Englert, Higgs win Nobel physics prize for subatomic particle research

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The Associated Press

STOCKHOLM, Sweden — Physicists Francois Englert of Belgium and Peter Higgs of Britain won the 2013 Nobel Prize in physics on Tuesday for their theoretical discoveries on how subatomic particles acquire mass.

Belgian physicist Francois Englert, left, and British physicist Peter Higgs answer a journalist's question about the scientific seminar to deliver the latest update in the search for the Higgs boson at the European Organization for Nuclear Research (CERN) in Meyrin near Geneva, Switzerland in July.

Their theories were confirmed last year by the discovery of the so-called Higgs particle at a laboratory in Geneva, the Royal Swedish Academy of Sciences said.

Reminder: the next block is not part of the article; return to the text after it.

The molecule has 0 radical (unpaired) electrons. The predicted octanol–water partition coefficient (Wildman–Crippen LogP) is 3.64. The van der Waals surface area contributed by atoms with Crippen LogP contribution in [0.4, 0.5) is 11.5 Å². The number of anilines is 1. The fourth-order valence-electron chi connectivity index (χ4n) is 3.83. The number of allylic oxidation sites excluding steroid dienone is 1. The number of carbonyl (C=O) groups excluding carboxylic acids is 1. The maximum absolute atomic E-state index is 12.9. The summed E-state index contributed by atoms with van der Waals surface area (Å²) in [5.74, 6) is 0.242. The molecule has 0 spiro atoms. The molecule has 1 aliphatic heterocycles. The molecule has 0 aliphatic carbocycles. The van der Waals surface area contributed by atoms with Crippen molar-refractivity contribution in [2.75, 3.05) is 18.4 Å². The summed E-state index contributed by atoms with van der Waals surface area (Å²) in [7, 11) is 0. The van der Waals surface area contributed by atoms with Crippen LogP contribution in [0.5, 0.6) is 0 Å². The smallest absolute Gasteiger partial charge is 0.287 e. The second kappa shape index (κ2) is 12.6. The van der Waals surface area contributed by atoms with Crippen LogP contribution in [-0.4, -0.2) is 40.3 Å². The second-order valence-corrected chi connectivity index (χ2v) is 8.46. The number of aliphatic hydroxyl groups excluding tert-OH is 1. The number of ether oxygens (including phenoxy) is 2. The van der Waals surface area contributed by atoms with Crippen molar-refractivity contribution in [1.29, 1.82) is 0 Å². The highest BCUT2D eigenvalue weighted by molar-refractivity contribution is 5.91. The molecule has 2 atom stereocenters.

The announcement, which was widely expected, was delayed by one hour, which is highly unusual. The academy gave no immediate reason, other than saying on Twitter that it was “still in session” at the original announcement time.

The academy decides the winners in a majority vote on the day of the announcement.

Englert and Higgs theorized about the existence of the particle in the 1960s to provide an answer to a riddle: why matter has mass. The tiny particle, they believed, acts like molasses on snow — causing other basic building blocks of nature to stick together, slow down and form atoms.

But decades would pass before scientists at CERN, the Geneva-based European Organization for Nuclear Research, were able to confirm its existence. The European particle physics laboratory announced the news in July of last year.

Organizations: The Associated Press, Royal Swedish Academy of Sciences, CERN European Organization for Nuclear Research

Geographic location: Geneva

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